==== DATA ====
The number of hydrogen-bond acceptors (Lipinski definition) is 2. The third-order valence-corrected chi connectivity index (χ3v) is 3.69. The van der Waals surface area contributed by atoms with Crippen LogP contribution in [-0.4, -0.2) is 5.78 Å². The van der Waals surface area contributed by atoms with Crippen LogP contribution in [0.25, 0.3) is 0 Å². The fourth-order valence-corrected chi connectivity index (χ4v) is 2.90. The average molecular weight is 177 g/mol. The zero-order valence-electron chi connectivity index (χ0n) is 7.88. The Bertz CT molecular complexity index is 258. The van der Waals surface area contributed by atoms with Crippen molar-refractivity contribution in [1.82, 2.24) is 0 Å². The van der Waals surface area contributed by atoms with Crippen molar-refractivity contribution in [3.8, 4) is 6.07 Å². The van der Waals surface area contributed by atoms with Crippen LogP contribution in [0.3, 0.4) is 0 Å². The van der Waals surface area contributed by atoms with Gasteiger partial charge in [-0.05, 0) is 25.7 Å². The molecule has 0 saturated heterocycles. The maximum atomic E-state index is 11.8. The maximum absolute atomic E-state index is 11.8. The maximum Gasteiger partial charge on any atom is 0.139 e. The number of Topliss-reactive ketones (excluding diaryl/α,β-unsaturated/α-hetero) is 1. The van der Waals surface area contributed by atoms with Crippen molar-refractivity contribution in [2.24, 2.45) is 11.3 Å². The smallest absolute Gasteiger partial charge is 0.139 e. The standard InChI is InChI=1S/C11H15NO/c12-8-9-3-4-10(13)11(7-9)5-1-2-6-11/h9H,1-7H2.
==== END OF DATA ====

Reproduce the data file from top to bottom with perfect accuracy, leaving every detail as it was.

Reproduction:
The number of hydrogen-bond acceptors (Lipinski definition) is 2. The third-order valence-corrected chi connectivity index (χ3v) is 3.69. The van der Waals surface area contributed by atoms with Crippen LogP contribution in [-0.4, -0.2) is 5.78 Å². The van der Waals surface area contributed by atoms with Crippen LogP contribution in [0.25, 0.3) is 0 Å². The fourth-order valence-corrected chi connectivity index (χ4v) is 2.90. The average molecular weight is 177 g/mol. The zero-order valence-electron chi connectivity index (χ0n) is 7.88. The Bertz CT molecular complexity index is 258. The van der Waals surface area contributed by atoms with Crippen molar-refractivity contribution in [1.82, 2.24) is 0 Å². The van der Waals surface area contributed by atoms with Crippen molar-refractivity contribution in [3.8, 4) is 6.07 Å². The van der Waals surface area contributed by atoms with Crippen LogP contribution in [0.3, 0.4) is 0 Å². The van der Waals surface area contributed by atoms with Gasteiger partial charge in [-0.05, 0) is 25.7 Å². The molecule has 0 saturated heterocycles. The maximum atomic E-state index is 11.8. The maximum absolute atomic E-state index is 11.8. The maximum Gasteiger partial charge on any atom is 0.139 e. The number of Topliss-reactive ketones (excluding diaryl/α,β-unsaturated/α-hetero) is 1. The van der Waals surface area contributed by atoms with Crippen molar-refractivity contribution in [2.24, 2.45) is 11.3 Å². The smallest absolute Gasteiger partial charge is 0.139 e. The standard InChI is InChI=1S/C11H15NO/c12-8-9-3-4-10(13)11(7-9)5-1-2-6-11/h9H,1-7H2.